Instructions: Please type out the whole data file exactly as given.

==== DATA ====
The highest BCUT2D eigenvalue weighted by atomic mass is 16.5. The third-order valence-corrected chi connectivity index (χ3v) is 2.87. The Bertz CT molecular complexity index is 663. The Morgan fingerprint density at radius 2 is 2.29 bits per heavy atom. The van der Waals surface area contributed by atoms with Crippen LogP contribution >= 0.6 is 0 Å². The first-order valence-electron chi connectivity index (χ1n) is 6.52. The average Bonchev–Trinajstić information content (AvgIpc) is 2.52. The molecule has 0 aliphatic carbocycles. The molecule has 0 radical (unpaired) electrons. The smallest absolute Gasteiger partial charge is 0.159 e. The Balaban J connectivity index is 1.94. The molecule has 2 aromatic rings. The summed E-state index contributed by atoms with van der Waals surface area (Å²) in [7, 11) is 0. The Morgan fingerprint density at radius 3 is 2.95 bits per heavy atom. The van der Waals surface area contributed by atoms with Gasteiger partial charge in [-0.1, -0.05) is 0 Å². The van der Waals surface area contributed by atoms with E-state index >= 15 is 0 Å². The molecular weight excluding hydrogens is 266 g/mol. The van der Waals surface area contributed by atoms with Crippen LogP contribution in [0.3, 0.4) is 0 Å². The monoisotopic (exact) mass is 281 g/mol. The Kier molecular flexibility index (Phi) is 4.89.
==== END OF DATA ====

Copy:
The highest BCUT2D eigenvalue weighted by atomic mass is 16.5. The third-order valence-corrected chi connectivity index (χ3v) is 2.87. The Bertz CT molecular complexity index is 663. The Morgan fingerprint density at radius 2 is 2.29 bits per heavy atom. The van der Waals surface area contributed by atoms with Crippen LogP contribution >= 0.6 is 0 Å². The first-order valence-electron chi connectivity index (χ1n) is 6.52. The average Bonchev–Trinajstić information content (AvgIpc) is 2.52. The molecule has 0 aliphatic carbocycles. The molecule has 0 radical (unpaired) electrons. The smallest absolute Gasteiger partial charge is 0.159 e. The Balaban J connectivity index is 1.94. The molecule has 2 aromatic rings. The summed E-state index contributed by atoms with van der Waals surface area (Å²) in [7, 11) is 0. The Morgan fingerprint density at radius 3 is 2.95 bits per heavy atom. The van der Waals surface area contributed by atoms with Gasteiger partial charge in [-0.1, -0.05) is 0 Å². The van der Waals surface area contributed by atoms with E-state index >= 15 is 0 Å². The molecular weight excluding hydrogens is 266 g/mol. The van der Waals surface area contributed by atoms with Crippen LogP contribution in [0.3, 0.4) is 0 Å². The monoisotopic (exact) mass is 281 g/mol. The Kier molecular flexibility index (Phi) is 4.89.